The Blood and Bones of Dungeons and Dragons

The Blood and Bones of Dungeons and Dragons

Florence L.R.J. Walters, Reporter

As pop culture moves forward, the table-top role-playing game Dungeons and Dragons has always seemingly resurged. 

To start, you would need what is called a Game Master (GM). The GM is responsible for creating a world in their imagination. This world does not have to be confined to the limits of reality. Some would argue it makes it more fun when things like the laws of physics are thrown out the window.

You will also need a group of people called an adventuring party. These figures are who will help shape your story.

In this game, players are tasked with quests, adventures, and trials that are meant to test their in-game characters to the best of their abilities. 

Abilities are determined by a series of dice rolls that are then added up to form their ‘Ability Scores.’ These scores have modifiers, and these modifiers are connected to the characters ‘Skills.’

These Ability Scores are Strength, Dexterity, Constitution, Intelligence, Wisdom, and Charisma. With those abilities, you can determine what each of your character’s skills will be. 

When creating a character, you are also meant to choose one of the 12 basic classes: Bard, Barbarian, Cleric, Druid, Fighter, Monk, Paladin, Ranger, Rogue, Sorcerer, Warlock, and Wizard.

Of these, there are two groups; Magical, and Nonmagical. With the former being able to cast spells and incantations, and the latter being unlikely to learn any magic without specific features being added, or if your character chooses one of the few non-magical subclasses that allow you to cast some spells.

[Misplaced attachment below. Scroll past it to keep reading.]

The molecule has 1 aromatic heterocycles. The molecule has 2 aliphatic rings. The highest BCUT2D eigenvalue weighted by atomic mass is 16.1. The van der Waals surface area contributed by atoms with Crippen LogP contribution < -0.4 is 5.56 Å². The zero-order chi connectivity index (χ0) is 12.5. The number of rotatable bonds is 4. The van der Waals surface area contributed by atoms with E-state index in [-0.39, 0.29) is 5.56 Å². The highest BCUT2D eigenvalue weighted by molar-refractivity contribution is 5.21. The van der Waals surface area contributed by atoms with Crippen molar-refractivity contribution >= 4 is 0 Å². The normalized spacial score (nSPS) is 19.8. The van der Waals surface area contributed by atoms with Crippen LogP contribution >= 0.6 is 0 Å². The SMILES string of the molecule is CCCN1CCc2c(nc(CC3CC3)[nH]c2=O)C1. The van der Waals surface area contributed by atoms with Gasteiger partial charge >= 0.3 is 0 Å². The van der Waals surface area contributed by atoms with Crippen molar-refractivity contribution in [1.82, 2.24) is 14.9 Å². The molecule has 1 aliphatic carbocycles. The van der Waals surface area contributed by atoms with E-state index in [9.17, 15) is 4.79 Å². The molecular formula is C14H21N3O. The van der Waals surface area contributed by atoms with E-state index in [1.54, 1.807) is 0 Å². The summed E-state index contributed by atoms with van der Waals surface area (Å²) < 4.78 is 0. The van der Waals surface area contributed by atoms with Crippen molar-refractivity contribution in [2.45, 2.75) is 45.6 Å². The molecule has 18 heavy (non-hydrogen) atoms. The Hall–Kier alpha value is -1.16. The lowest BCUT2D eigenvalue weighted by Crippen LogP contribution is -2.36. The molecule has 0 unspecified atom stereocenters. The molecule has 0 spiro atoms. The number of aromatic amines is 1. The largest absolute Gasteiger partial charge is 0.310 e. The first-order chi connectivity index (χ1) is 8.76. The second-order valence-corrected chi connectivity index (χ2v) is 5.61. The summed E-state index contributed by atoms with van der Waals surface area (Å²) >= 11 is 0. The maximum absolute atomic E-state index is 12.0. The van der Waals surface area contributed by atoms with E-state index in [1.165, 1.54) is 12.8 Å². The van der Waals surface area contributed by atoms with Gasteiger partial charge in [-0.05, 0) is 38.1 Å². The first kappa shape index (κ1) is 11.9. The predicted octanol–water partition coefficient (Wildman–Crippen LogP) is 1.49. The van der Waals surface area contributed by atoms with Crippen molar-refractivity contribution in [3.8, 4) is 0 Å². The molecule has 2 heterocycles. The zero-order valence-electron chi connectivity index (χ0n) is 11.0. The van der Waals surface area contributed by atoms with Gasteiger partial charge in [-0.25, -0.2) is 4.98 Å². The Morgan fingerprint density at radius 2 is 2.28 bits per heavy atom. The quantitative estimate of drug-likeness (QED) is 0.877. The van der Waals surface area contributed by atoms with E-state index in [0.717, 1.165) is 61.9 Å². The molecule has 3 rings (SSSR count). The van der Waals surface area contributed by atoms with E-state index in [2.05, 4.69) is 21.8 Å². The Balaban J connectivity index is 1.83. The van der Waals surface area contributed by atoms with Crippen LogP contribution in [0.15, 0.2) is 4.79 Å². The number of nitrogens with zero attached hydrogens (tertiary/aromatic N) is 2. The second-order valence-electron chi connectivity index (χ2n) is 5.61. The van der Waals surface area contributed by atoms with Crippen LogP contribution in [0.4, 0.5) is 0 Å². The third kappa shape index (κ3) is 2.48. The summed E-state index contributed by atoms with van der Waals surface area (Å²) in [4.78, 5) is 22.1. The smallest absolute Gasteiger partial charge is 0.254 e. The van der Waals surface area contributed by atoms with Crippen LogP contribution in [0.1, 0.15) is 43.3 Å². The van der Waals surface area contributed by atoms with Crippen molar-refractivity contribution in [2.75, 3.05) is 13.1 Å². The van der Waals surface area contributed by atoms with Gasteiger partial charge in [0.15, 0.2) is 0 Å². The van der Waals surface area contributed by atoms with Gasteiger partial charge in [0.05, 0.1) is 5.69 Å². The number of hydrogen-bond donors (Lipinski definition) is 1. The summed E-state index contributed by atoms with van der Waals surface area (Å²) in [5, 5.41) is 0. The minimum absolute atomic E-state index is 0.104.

Many parties will strive to have a balance of some sort of Magical Damage Dealer, a Tank or Heavy Physical Damage Dealer, a Healer, and someone who can handle things outside of combat. This comes into play when certain characters will use a ‘Skill Check’ or an ‘Ability Check.’

This can be easy to do if you have something like a Rogue or a Bard, as they will gain a feature called Jack of All Trades. This allows you to have an addition to all of your skills, and even though it is only a small amount of difference, it can help when you need to just barely pass a threshold set up by the GM.

Each character has another set of features that are derived from what is called a ‘Race.’ These races differ from our real-life races in that they act like species more than a literal race. 

This has lately caused controversy in the community as the fanbase has realized that this can be taken in the wrong way very easily. As such, the creators of the game, Wizards of the Coast (WotC), have begun changing out the older Races and are replacing them with the term ‘Lineages.’

The community has jumped at this change as this will also add more diversity in how the different Lineages can behave in the game.

The Lineages are more flexible and can be changed to fit each character perfectly. When doing this, Races were set up with single option Traits that would add or detract from the player’s rolls and can allow them to do other things to reflect their actions. But with Lineages, we now are getting a few options when making these characters.

The different Races provided in the basic game without purchasing added content and sourcebooks are:

  • Aarakocra
  • Aasimar
  • Dragonborn
  • Dwarf
  • Elf
  • Genasi
  • Gnome
  • Goliath
  • Half-Elf
  • Half-Orc
  • Halfling
  • Human
  • Tiefling

These are among the many Races that have been created. With others being parts of sourcebooks and game test materials that WotC has dubbed ‘Unearthed Arcana.’

After these things are complete, you are ready to start your Dungeons and Dragons adventure! Just make sure you roll high and do not anger the GM.